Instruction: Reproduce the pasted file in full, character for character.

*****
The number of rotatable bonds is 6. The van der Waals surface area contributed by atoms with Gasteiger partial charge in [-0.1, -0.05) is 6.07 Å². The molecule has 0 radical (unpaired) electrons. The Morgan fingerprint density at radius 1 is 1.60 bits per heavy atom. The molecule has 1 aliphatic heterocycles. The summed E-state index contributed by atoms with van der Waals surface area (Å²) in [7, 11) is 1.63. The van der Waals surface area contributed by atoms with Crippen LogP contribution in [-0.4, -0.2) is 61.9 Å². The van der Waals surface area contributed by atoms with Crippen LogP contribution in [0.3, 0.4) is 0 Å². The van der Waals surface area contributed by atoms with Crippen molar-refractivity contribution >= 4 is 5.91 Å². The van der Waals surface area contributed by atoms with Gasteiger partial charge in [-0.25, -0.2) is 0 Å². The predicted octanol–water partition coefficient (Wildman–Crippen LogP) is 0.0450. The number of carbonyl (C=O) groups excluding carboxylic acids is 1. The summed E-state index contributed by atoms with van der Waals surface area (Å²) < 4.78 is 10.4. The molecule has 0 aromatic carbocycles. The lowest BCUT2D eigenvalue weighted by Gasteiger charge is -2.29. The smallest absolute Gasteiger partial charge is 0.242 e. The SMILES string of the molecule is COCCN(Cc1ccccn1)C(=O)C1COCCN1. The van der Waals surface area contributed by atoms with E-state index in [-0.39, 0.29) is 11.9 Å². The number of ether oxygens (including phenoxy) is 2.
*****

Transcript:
The number of rotatable bonds is 6. The van der Waals surface area contributed by atoms with Gasteiger partial charge in [-0.1, -0.05) is 6.07 Å². The molecule has 0 radical (unpaired) electrons. The Morgan fingerprint density at radius 1 is 1.60 bits per heavy atom. The molecule has 1 aliphatic heterocycles. The summed E-state index contributed by atoms with van der Waals surface area (Å²) in [7, 11) is 1.63. The van der Waals surface area contributed by atoms with Crippen LogP contribution in [-0.4, -0.2) is 61.9 Å². The van der Waals surface area contributed by atoms with Crippen LogP contribution in [0.3, 0.4) is 0 Å². The van der Waals surface area contributed by atoms with Crippen molar-refractivity contribution >= 4 is 5.91 Å². The van der Waals surface area contributed by atoms with Gasteiger partial charge in [-0.25, -0.2) is 0 Å². The predicted octanol–water partition coefficient (Wildman–Crippen LogP) is 0.0450. The number of carbonyl (C=O) groups excluding carboxylic acids is 1. The summed E-state index contributed by atoms with van der Waals surface area (Å²) < 4.78 is 10.4. The molecule has 0 aromatic carbocycles. The lowest BCUT2D eigenvalue weighted by Gasteiger charge is -2.29. The smallest absolute Gasteiger partial charge is 0.242 e. The SMILES string of the molecule is COCCN(Cc1ccccn1)C(=O)C1COCCN1. The van der Waals surface area contributed by atoms with E-state index in [-0.39, 0.29) is 11.9 Å². The number of ether oxygens (including phenoxy) is 2.